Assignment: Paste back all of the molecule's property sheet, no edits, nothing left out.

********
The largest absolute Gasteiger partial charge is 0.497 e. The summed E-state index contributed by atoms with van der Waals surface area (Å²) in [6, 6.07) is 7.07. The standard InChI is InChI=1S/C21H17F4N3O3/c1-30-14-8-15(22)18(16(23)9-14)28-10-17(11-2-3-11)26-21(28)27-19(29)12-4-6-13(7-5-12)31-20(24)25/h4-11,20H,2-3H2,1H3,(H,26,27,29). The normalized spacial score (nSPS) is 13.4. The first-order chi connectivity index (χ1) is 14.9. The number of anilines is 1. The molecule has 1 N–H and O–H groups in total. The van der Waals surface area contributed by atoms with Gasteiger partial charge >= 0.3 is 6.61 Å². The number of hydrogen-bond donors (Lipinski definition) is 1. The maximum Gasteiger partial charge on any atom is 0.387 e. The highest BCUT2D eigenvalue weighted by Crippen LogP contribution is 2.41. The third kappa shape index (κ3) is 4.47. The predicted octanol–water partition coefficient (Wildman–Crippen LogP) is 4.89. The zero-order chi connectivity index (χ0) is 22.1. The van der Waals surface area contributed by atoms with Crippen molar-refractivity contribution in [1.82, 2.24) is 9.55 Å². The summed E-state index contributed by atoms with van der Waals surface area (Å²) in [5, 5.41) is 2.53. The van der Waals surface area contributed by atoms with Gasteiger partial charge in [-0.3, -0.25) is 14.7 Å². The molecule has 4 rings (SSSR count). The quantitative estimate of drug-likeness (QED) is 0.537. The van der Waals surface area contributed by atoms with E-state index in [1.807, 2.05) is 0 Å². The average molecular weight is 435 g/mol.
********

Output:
The largest absolute Gasteiger partial charge is 0.497 e. The summed E-state index contributed by atoms with van der Waals surface area (Å²) in [6, 6.07) is 7.07. The standard InChI is InChI=1S/C21H17F4N3O3/c1-30-14-8-15(22)18(16(23)9-14)28-10-17(11-2-3-11)26-21(28)27-19(29)12-4-6-13(7-5-12)31-20(24)25/h4-11,20H,2-3H2,1H3,(H,26,27,29). The normalized spacial score (nSPS) is 13.4. The first-order chi connectivity index (χ1) is 14.9. The number of anilines is 1. The molecule has 1 N–H and O–H groups in total. The van der Waals surface area contributed by atoms with Gasteiger partial charge >= 0.3 is 6.61 Å². The number of hydrogen-bond donors (Lipinski definition) is 1. The maximum Gasteiger partial charge on any atom is 0.387 e. The highest BCUT2D eigenvalue weighted by Crippen LogP contribution is 2.41. The third kappa shape index (κ3) is 4.47. The predicted octanol–water partition coefficient (Wildman–Crippen LogP) is 4.89. The zero-order chi connectivity index (χ0) is 22.1. The van der Waals surface area contributed by atoms with Crippen molar-refractivity contribution in [1.82, 2.24) is 9.55 Å². The summed E-state index contributed by atoms with van der Waals surface area (Å²) in [5, 5.41) is 2.53. The van der Waals surface area contributed by atoms with Gasteiger partial charge in [-0.3, -0.25) is 14.7 Å². The molecule has 4 rings (SSSR count). The quantitative estimate of drug-likeness (QED) is 0.537. The van der Waals surface area contributed by atoms with E-state index in [1.807, 2.05) is 0 Å². The average molecular weight is 435 g/mol.